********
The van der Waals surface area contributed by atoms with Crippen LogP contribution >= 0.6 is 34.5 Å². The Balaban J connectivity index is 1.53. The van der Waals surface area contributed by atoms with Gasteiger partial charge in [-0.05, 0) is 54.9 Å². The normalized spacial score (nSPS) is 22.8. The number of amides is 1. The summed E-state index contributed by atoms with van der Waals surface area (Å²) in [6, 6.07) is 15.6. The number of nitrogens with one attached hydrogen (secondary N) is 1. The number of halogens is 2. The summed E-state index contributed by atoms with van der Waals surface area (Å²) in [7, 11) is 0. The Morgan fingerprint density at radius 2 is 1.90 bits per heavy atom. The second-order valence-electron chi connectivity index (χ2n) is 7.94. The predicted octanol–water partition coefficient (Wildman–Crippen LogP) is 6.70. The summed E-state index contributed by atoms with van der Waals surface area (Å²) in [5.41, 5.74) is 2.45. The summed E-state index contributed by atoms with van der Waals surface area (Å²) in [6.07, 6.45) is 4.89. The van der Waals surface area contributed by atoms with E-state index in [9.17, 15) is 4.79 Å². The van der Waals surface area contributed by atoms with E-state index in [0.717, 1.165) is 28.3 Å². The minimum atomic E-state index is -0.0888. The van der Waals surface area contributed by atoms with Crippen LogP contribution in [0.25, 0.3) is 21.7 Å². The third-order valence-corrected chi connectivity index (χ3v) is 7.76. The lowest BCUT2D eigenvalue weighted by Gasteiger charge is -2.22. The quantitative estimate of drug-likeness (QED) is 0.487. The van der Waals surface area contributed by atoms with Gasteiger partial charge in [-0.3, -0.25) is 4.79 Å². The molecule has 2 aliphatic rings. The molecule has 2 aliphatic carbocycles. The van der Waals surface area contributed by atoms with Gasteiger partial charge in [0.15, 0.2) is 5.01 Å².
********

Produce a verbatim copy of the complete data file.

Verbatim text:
The van der Waals surface area contributed by atoms with Crippen LogP contribution >= 0.6 is 34.5 Å². The Balaban J connectivity index is 1.53. The van der Waals surface area contributed by atoms with Gasteiger partial charge in [-0.05, 0) is 54.9 Å². The normalized spacial score (nSPS) is 22.8. The number of amides is 1. The summed E-state index contributed by atoms with van der Waals surface area (Å²) in [6, 6.07) is 15.6. The number of nitrogens with one attached hydrogen (secondary N) is 1. The number of halogens is 2. The summed E-state index contributed by atoms with van der Waals surface area (Å²) in [7, 11) is 0. The Morgan fingerprint density at radius 2 is 1.90 bits per heavy atom. The second-order valence-electron chi connectivity index (χ2n) is 7.94. The predicted octanol–water partition coefficient (Wildman–Crippen LogP) is 6.70. The summed E-state index contributed by atoms with van der Waals surface area (Å²) in [5.41, 5.74) is 2.45. The summed E-state index contributed by atoms with van der Waals surface area (Å²) in [6.07, 6.45) is 4.89. The van der Waals surface area contributed by atoms with E-state index in [9.17, 15) is 4.79 Å². The van der Waals surface area contributed by atoms with E-state index in [0.717, 1.165) is 28.3 Å². The minimum atomic E-state index is -0.0888. The van der Waals surface area contributed by atoms with Crippen LogP contribution in [0.25, 0.3) is 21.7 Å². The third-order valence-corrected chi connectivity index (χ3v) is 7.76. The lowest BCUT2D eigenvalue weighted by Gasteiger charge is -2.22. The quantitative estimate of drug-likeness (QED) is 0.487. The van der Waals surface area contributed by atoms with Gasteiger partial charge in [-0.3, -0.25) is 4.79 Å². The molecule has 2 aliphatic rings. The molecule has 2 aliphatic carbocycles. The van der Waals surface area contributed by atoms with Gasteiger partial charge in [0.15, 0.2) is 5.01 Å².